“I think the value of the photographer has shifted a bit, to where you have to be a full-fledged partner in the creative process or else, what good are you?” says Paul Costello, a veteran advertising photographer who has worked with the clothing manufacturer Draper James since its first branding efforts. Over five seasons, he helped conceive visual ideas for the brand. “I think we’re in a time where there are so many photographers, that you have to be someone who brings ideas to the table,” says David Walter Banks, half of the duo Brinson + Banks. When contacted by Garnier, the hair care products company, about shooting online and social media images, the duo suggested additional shots and setups. Their suggestions required a bigger budget, but they landed the job, and Garnier subsequently hired them to take on bigger productions. PDN published three case studies showing how photographers offered their input and art direction to clients and, in the process, landed more work. Click here to view them.
Maren Levinson, founder of the agency Redeye, asked fellow reps and an art buyer why creating treatments has become such a common and important part of the bidding process in the last five years. “We now create treatments even if we are not asked for them,” Levinson says. She asserts that they are yet one more opportunity to show what you are about and the rigor of your creative and production package.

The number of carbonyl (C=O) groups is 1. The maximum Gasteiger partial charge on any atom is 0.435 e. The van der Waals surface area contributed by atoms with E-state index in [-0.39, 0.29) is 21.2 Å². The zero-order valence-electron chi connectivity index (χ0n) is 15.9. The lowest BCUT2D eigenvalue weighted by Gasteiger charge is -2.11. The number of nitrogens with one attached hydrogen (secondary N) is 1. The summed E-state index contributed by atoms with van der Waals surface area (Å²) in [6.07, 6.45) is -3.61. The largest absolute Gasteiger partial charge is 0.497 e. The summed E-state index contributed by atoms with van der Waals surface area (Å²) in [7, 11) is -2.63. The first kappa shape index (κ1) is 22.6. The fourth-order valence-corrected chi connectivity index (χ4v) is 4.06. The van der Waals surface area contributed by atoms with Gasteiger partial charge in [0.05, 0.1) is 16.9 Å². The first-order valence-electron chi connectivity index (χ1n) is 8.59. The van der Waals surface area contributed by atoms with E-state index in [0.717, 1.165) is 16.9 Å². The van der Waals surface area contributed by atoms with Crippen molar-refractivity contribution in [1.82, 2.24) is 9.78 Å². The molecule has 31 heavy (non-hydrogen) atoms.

What are treatments exactly? Most of the time they are a 5-10 page PDF with:
2. Approach/Lighting Technique/Team (Production, Styling, Sets)
4-5. Reference/Mood Boards/Inspiration. Artists often include their own applicable work as well, marked as such.
Levinson, Carol LeFlufy of Eye Forward and other reps describe just how much time, thought—and also money, if a photographer chooses to hire a copywriter—can go into a treatment, with no guarantee of getting the job. “The good news is that once they have a well-designed template, artists can tweak their treatments for future jobs and customize them according to each bid—be it a motion bid, a stills bid, or a combo of both.” PDN subscribers can learn about some effective treatments, and the other valuable parts of the estimating process by clicking here.
PDN asked freelance art buyer Karen Meenaghan to concoct a fictitious commercial assignment, then asked two reps to prepare bids for the job. We listened in on their pre-estimate calls. After each of our volunteer rep delivered their bids, Meenaghan explained in conference calls how ad agencies and clients might respond to their estimates.
Meenaghan’s brief called for various executions for a “hero” image for print use, including out-of-home advertising. In addition, the brief called for 20 “inset” images for online use, including social media.